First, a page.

Is confidential information you share with your clergy, in fact, confidential?
The answer, in short, is no.
When a matter reaches the courts, judges can limit the rights of the parishioner and the clergy to invoke the confidentiality privilege -- especially if the clergyperson refuses to testify.
Church and English common law developed guidelines on clergy-penitent confidentiality long ago. The single source of it all goes back to the Torah in the Book of Numbers chapter 5 verses 5-7: "And the Lord spoke to Moses saying: When a man or woman shall have committed any of all the sins that men are wont to commit ... they shall confess their sin and restore the principal itself, and the part over and above, to him against whom they have sinned."
From that point, Christianity established the doctrine that confession of a mortal sin was critical for salvation. The clergy or the priest was the instrument to hear the confession and provide forgiveness. In English common law many of the officials in government were bishops and priests, so it was unavoidable that church law would overlap with common law. By the 11th century documents showed that confessions to priests were to be kept secret and protected by the common law.
After the Protestant Reformation, the Anglican Church accepted confession, thereby protecting the privilege of the clergy-penitent relationship. Yet in the aftermath of the Reformation, British law reduced the clergy's right to refuse to testify in courts to the extent that -- in modern day England -- clergy do not enjoy this privilege anymore.
In the United States, the first case to explore this issue was People v. Phillips in 1813, in which a Catholic priest refused to divulge information he considered to be privileged. The court ruled in his favor because it reasoned that forcing him to reveal the information would have been a violation of the priest's First Amendment right to the free exercise of religion.
But four years later in People v. Smith, a New York court forced a Protestant minister to reveal confessional information because the Protestant minister was not bound by the seal of the confessional like a Catholic priest.
Seeing the problem ahead of them with the diversity of religions in America, the New York legislature enacted in 1828 the nation's first clergy confidentiality law, which said, "No minister of the gospel, or priest of any denomination whatsoever, shall be allowed to disclose any confessions made to him in his professional character."
The Supreme Court weighed in on the matter in Totten v. the United States in 1875, when ruling on the subject of national security and confidentiality issues, the justices wrote: "Suits cannot be maintained that would require a disclosure of the confessional ..."
From that point on, the principle of clergy-penitent confidentiality was established in federal law. At the same time, the courts also tried to diminish the clergy's right to privileged information until 1955 when a great campaign began to enshrine the clergy-penitent privilege. Today, 47 states have some sort of law protecting the right of clergy to retain privileged information on behalf of their parishioners.
Most courts and legislatures understand the need and benefit of protecting this privilege for religions and clergy who do not have a theological doctrine of confessions. The reasons reflect a deep-seated respect for religion in our society and the role it serves for protecting the welfare of our citizens. This law also protects the justice system, which would surely receive severe protest against judges if they were to abolish it. Some scholars argue that abolishing the confidentiality clause may violate the clergy's First Amendment right even though other constitutional experts are divided on this question.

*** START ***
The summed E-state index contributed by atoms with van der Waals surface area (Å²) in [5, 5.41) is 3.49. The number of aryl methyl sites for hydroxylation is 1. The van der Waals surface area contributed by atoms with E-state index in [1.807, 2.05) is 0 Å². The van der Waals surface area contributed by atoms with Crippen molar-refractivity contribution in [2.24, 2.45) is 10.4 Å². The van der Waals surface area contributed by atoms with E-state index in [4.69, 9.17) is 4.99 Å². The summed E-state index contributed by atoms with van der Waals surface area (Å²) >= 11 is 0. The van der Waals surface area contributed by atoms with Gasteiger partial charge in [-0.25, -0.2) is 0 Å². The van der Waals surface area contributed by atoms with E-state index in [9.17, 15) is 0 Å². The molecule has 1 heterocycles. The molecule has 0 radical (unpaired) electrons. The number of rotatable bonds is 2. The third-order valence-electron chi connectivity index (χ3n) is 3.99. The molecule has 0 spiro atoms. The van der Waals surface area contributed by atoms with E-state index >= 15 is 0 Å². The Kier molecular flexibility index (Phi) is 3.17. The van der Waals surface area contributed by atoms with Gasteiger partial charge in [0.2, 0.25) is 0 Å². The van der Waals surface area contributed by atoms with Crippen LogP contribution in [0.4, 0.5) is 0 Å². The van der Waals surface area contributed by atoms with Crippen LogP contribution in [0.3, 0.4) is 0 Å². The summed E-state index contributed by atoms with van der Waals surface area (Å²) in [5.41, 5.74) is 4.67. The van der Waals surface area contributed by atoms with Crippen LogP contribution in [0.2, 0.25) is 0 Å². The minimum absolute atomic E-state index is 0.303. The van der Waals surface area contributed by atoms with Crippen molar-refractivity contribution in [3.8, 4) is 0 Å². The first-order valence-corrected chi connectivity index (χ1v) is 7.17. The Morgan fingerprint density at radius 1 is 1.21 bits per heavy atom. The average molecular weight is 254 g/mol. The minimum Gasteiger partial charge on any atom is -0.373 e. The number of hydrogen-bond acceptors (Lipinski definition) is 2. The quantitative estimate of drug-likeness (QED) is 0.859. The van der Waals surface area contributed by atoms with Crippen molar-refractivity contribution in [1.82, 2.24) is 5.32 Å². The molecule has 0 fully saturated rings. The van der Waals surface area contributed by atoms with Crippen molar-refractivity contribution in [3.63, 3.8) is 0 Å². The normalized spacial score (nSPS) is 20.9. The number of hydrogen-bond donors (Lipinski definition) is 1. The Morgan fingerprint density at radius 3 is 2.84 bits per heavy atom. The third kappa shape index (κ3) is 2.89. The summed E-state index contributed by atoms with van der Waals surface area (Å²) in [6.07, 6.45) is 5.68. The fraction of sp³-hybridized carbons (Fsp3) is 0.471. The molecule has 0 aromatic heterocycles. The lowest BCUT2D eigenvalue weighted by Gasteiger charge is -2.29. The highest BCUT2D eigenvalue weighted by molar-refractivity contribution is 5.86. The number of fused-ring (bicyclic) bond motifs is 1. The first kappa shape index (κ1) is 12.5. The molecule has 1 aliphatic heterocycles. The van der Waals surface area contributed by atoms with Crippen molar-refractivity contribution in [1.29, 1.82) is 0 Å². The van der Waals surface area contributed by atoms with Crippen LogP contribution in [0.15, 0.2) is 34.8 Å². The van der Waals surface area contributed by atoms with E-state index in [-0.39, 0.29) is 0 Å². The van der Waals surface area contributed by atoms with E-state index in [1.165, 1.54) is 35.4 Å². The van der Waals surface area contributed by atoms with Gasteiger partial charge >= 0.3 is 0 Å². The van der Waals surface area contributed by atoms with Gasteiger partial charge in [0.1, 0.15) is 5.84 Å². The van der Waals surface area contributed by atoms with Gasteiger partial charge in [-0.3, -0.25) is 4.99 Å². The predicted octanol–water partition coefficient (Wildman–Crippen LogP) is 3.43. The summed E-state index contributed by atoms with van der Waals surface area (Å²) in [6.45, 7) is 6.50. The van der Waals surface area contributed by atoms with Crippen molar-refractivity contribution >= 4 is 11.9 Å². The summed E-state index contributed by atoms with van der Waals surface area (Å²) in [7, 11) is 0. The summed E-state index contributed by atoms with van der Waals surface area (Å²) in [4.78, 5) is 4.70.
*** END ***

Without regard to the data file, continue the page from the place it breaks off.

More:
It only gets more complicated when the courts tackle such questions as definitions of legitimate clergy and penitent. Other questions attempt to define the circumstances in which privileged information is shared with clergy in order to determine if it is considered to be protected. What if a person, for example, was planning to hurt another person or confessed to a violent crime to their clergyperson? Would a clergyperson be obligated to respect that privilege or be required to report it to the police and violate that previous commitment? What if the penitent is not a member of the religious institution -- or even of the same religion -- and seeks counseling? Is that relationship and the information between the person and the clergy considered confidential?
These questions indicate that while our judicial system and our society at large respect the idea of clergy-congregant confidentiality, it is not absolute. The same legal questions regarding the limitations of privileged information also are being litigated in the courts regarding physicians, psychotherapists and attorneys.
So one must be careful to ask and discuss this issue with one's clergy before bringing up the details of an issue, especially if it might involve the possibility of litigation.
Similarly, clergy also have a responsibility to be aware of the laws of their respective states on these issues and be prepared to inform the congregant who assumes that whatever they say is automatically protected. It may, to the contrary, turn out not to be the case.
Columnist Rabbi Brad L. Bloom is the rabbi at Congregation Beth Yam on Hilton Head Island. He can be reached at 843-689-2178. Read his blog at www.fusion613.blogspot.com and follow him at twitter.com/rabbibloom.